SANCHEZ: Our next stop is south of the border where a man who wants to keep his identity secret is helping illegal immigrants sneak into the United States. He's a coyote, a human smuggler, and what he does is illegal and just plain wrong. He tells it to me, though. You're going to see it right here. Stay with us.


SANCHEZ: This is one that we've been telling you about that's totally different. It's a look at the big money operation of human smuggling along our border with Mexico.

I recently crossed the border and secretly met with a man. They call him money. That's his nickname -- money. He's a so-called coyote or a smuggler of human beings, and he tells me how tens of thousands of people try to get into the United States by sneaking across the U.S. border.


SANCHEZ (voice-over): Far from America's big cities, in the heart of border towns like Tijuana, Mexico, there are tens of thousands of people wanting and trying to get into the U.S. People like Ramon, who prefers we don't use his last name. SANCHEZ (on camera): How often do you go in? Three times you've tried to get in?

SANCHEZ (voice-over): All three attempts have resulted with his being caught and sent back across the border.

SANCHEZ (on camera): You're going go in again? Why?

SANCHEZ (voice-over): He answers that if he doesn't keep crossing, he wouldn't be able to take care of his family.

SANCHEZ (on camera): What do you say to Americans who are -- who criticize people like you, who say you're breaking the law?

SANCHEZ (voice-over): The gringos, as he says, are not willing to do the work. And yet, that as long as there is work, there will be reason for him and others to cross over. The resistance, meanwhile, at the other side of the border, has been stepped up. So also up is the money smugglers are charging "to guide people across."

SANCHEZ (on camera): About 15 years ago, the going-rate was $200. And $250 if you want to go above Los Angeles. Well, how much do they charge now? $1,500.

SANCHEZ (voice-over): The man in the silhouette who doesn't want you to see what he looks like helps people across the border. He compares the people smuggling business to the narcotics trade.

SANCHEZ (on camera): So it's like a drug deal? A chain?

SANCHEZ (voice-over): A chain he explains because the smugglers or coyotes, as they're often called, pass off the immigrants at different steps along the way.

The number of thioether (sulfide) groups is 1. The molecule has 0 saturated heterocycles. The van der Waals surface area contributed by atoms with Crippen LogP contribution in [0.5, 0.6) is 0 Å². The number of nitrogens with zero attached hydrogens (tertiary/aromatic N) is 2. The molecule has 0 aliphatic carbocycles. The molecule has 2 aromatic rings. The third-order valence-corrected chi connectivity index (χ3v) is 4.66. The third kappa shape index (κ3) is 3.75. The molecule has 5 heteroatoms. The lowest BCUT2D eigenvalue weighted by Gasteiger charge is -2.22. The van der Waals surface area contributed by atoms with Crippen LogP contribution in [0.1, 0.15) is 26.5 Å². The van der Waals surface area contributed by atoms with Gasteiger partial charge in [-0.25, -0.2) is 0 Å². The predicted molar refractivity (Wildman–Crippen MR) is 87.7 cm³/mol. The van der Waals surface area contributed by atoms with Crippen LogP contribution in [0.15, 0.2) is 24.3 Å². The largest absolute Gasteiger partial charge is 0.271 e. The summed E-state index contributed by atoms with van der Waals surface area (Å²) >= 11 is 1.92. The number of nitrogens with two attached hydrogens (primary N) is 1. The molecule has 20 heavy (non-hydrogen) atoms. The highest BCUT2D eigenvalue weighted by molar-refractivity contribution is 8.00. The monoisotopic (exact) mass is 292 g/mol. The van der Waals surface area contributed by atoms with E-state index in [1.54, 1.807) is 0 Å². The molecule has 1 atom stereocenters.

SANCHEZ (on camera): How do they avoid being detected arrested?

SANCHEZ (voice-over): The answer, he explains, has to do with corruption.

SANCHEZ (on camera): You pay the Mexican police?

SANCHEZ (voice-over): Paid monthly, he says, to look the other way. If Mexican authorities are profiting, so are smugglers who know there will always be plenty of people like Ramon who want to reach the other side.


SANCHEZ: By the way, we did contact some of the folks, the Mexican police down there. It's a whole series of deputy municipalities, and they all denied this or simply would not comment about the story.

"LARRY KING LIVE" is coming up in just a couple of minutes. Larry, I hear you're going to be talking to another one of these pastors who's been mentioned with a high-falluting lifestyle. Is that -- is that a good way to explain it?

LARRY KING, HOST, "LARRY KING LIVE": Good way to put it. In fact, he's been summoned. He's gotten one of the letters. I think six pastors have gotten them from Senator Grassley of Iowa, who is investigating and looking into the prospect of removing their tax exemptions. He'll be one of our guests tonight.

We've got lots to cover, by the way, Rick. First, the sensational shooting death of NFL star safety, Sean Taylor. Who killed him and why? We'll try to find out the latest. And then, Pastor Creflo Dollar, an appropriate name, joins us to address allegations that he has been and the leveled against him by folks on Capitol Hill about ministers living large. I like that term.

Then the beautiful and the generous and a good friend, Sharon stone is here. Not too hard to take. So we're jam-packed, Rick, and I'll see you at the top of the hour.

SANCHEZ: All right, Larry. It sounds good. It sounds like a great show. Appreciate it.

We're going take our own look at the ministers, money, and power in just a little bit. Next, you saw her last night on "LARRY KING LIVE". Remember, Paula White? Huge audience, by the way, watching that. She preaches the word of Jesus, drives a Mercedes, and oh, did we mention a private jet?